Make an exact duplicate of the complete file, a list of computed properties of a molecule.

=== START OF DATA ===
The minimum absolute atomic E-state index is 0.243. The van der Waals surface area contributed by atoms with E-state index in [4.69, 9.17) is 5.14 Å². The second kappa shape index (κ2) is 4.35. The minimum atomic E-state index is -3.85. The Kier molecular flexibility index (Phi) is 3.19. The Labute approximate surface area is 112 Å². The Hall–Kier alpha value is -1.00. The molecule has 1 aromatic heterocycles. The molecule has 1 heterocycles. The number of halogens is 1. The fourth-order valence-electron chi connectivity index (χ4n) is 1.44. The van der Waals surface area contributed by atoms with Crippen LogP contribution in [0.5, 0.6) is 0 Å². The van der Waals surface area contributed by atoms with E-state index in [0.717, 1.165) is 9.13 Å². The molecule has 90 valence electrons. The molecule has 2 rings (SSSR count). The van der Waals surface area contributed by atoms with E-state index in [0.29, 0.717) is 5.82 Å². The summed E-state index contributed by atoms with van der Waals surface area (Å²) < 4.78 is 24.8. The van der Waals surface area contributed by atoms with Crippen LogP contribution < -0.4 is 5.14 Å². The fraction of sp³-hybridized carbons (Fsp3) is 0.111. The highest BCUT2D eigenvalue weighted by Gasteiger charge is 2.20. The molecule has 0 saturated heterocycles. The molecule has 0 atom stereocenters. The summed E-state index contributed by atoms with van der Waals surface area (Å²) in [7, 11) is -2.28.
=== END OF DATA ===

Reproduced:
The minimum absolute atomic E-state index is 0.243. The van der Waals surface area contributed by atoms with E-state index in [4.69, 9.17) is 5.14 Å². The second kappa shape index (κ2) is 4.35. The minimum atomic E-state index is -3.85. The Kier molecular flexibility index (Phi) is 3.19. The Labute approximate surface area is 112 Å². The Hall–Kier alpha value is -1.00. The molecule has 1 aromatic heterocycles. The molecule has 1 heterocycles. The number of halogens is 1. The fourth-order valence-electron chi connectivity index (χ4n) is 1.44. The van der Waals surface area contributed by atoms with Crippen LogP contribution in [0.5, 0.6) is 0 Å². The van der Waals surface area contributed by atoms with E-state index in [0.717, 1.165) is 9.13 Å². The molecule has 90 valence electrons. The molecule has 2 rings (SSSR count). The van der Waals surface area contributed by atoms with E-state index in [0.29, 0.717) is 5.82 Å². The summed E-state index contributed by atoms with van der Waals surface area (Å²) < 4.78 is 24.8. The van der Waals surface area contributed by atoms with Crippen LogP contribution < -0.4 is 5.14 Å². The fraction of sp³-hybridized carbons (Fsp3) is 0.111. The highest BCUT2D eigenvalue weighted by Gasteiger charge is 2.20. The molecule has 0 saturated heterocycles. The molecule has 0 atom stereocenters. The summed E-state index contributed by atoms with van der Waals surface area (Å²) in [7, 11) is -2.28.